Not having a guide is unexpected. Ever been to a gallery exhibition? Guides and catalogues are standard tools in the museum world to give an overview of holdings. Guides help people understanding a collection as a whole; to see the woods, rather than the trees. Not having a guide available leads me to think an institution doesn’t want me to understand what’s in a collection. It’s a form of obstruction, especially when there is no public display.
What about a digital presence for the Galton Collection? For comparison, it’s easy to find out a lot about UCL’s collections in zoology, art, and archaeology – each has lots of online information. The Geology Collection gets attention, too. Same for the Pathology Collection. I wouldn’t say this information is perfect, but it’s helpful.
There is no comparable digital presence for the Galton Collection. Search “UCL Galton Collection” online and what is returned is a mish-mash of materials, only 3 of 10 are related (Figure 1). My search today returned (in order):
- UCL Galton Collection’ Online Catalogue – a database dating from 2015 or 2017, more on this below
- Galton Laboratory Collection | Library Services – UCL – a separate UCL collection; more on this below
- Galton Collection | UCL UCL Culture Blog – a blog with the last relevant entry from 2017
- Search Form – UCL Galton Collection’ Online Catalogue – part of the database in (1)
- Galton Collection, UCL | Culture24 – not UCL – a directory listing, dating about 2010
- Archives and References – The Galton Institute – not UCL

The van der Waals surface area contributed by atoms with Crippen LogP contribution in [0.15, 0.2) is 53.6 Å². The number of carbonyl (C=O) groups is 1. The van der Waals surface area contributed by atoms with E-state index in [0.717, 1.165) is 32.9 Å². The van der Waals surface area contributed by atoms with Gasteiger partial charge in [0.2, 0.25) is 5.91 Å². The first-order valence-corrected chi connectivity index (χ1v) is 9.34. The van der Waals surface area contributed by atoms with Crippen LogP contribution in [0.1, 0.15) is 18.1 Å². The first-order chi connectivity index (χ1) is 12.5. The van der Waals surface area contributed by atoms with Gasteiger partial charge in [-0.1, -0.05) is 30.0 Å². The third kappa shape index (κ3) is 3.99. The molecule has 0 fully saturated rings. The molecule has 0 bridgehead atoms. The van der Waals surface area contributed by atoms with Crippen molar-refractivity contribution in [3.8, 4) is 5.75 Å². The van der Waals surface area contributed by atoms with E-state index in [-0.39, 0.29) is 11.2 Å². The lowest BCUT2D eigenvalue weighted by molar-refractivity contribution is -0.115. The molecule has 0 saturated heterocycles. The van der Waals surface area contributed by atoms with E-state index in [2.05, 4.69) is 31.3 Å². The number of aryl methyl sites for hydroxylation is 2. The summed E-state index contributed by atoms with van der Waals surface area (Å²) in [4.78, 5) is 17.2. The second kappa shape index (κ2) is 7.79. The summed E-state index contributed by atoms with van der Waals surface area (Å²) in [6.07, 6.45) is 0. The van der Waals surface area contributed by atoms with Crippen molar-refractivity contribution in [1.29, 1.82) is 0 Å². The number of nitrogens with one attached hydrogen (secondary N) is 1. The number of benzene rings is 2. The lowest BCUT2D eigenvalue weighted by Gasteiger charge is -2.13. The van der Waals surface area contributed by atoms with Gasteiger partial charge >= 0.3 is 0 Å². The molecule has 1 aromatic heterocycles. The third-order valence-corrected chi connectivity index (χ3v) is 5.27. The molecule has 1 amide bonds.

- Galton Collection – Museums Data Laundry – not UCL, personal blog discussing Galton Collection
- The Galton Collection UCL (Gower Street, London WC1E) – not UCL, a directory listing
- UCL renames three facilities that honoured prominent … – not UCL, news article
- Galton Laboratory – Wikipedia – wikipedia article of something else
What about public activities and programmes to view material in the collection? Some of the museums and collections at UCL have robust public programmes, even during the later phases of COVID. Those activities gave members of the public opportunities to view materials in the collections, further their own explorations, talk with experts, and join in wider conversations. This doesn’t seem to be happening for the Galton Collection. If the Galton Collection has had a public programme in recent years, it’s left no digital footprint.
If you know where to look
If you know where to look, you can find out what’s in the Galton Collection. Probably. Mostly. Maybe. Not sure. This takes effort, and not all the information is publicly available.
Search “UCL Galton Collection” online, and one of the first sites returned is a database of objects. This is an old database produced by UCL Museums and Collections. The banner says it’s the “UCL Ethnographic Collections’ Catalogue” but that doesn’t make sense. (There is an ethnographic collection at UCL, but the stuff in this database isn’t in that collection.) It’s not clear how old this information is, or how complete the database is. This site appears to be abandoned, given the differences in style between it and the holding unit’s website at UCL Culture. Since at least 2018, the front page has had the undated notice, “We are in the process of updating our online catalogue. During this time some information about our collections may be out of date” (Figure 2). There is no interpretive or contextual information to guide the user on what to do using this database; there’s no help for the non-expert.
This particular database is for searching, not browsing. For instance, if you want to examine Galton’s “Travelling mirror with mahogany cover” (Figure 3) you need to know that’s what you’re looking for, or you need to know it’s item 101 in the collection. By trial and error, I discovered the insider’s hack for browsing: enter a blank space into the “basic search” field, then click “search”. What is returned is the whole database. There’s no information saying the whole database represents the whole of the Galton Collection, but let’s consider it a good start.